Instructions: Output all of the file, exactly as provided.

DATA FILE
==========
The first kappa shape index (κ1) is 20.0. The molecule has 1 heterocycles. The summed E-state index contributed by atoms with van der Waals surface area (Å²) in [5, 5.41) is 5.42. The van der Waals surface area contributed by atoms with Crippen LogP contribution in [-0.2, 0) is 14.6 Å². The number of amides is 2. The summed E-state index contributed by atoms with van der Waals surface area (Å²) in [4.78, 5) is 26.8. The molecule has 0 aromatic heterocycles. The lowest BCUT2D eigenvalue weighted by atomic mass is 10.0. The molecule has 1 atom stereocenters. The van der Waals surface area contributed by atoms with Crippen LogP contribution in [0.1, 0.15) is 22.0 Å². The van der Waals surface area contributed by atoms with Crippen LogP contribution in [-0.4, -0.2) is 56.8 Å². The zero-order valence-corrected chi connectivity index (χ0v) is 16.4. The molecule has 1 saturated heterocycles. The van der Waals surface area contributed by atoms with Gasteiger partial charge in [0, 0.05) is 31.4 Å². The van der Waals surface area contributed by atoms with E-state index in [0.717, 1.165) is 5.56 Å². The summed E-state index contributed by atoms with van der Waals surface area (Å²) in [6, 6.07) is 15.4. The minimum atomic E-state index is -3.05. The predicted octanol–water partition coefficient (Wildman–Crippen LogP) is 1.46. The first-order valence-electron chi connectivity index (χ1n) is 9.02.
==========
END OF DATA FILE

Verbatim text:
The first kappa shape index (κ1) is 20.0. The molecule has 1 heterocycles. The summed E-state index contributed by atoms with van der Waals surface area (Å²) in [5, 5.41) is 5.42. The van der Waals surface area contributed by atoms with Crippen LogP contribution in [-0.2, 0) is 14.6 Å². The number of amides is 2. The summed E-state index contributed by atoms with van der Waals surface area (Å²) in [4.78, 5) is 26.8. The molecule has 0 aromatic heterocycles. The lowest BCUT2D eigenvalue weighted by atomic mass is 10.0. The molecule has 1 atom stereocenters. The van der Waals surface area contributed by atoms with Crippen LogP contribution in [0.1, 0.15) is 22.0 Å². The van der Waals surface area contributed by atoms with Crippen LogP contribution in [-0.4, -0.2) is 56.8 Å². The zero-order valence-corrected chi connectivity index (χ0v) is 16.4. The molecule has 1 saturated heterocycles. The van der Waals surface area contributed by atoms with Gasteiger partial charge in [0, 0.05) is 31.4 Å². The van der Waals surface area contributed by atoms with E-state index in [0.717, 1.165) is 5.56 Å². The summed E-state index contributed by atoms with van der Waals surface area (Å²) in [6, 6.07) is 15.4. The minimum atomic E-state index is -3.05. The predicted octanol–water partition coefficient (Wildman–Crippen LogP) is 1.46. The first-order valence-electron chi connectivity index (χ1n) is 9.02.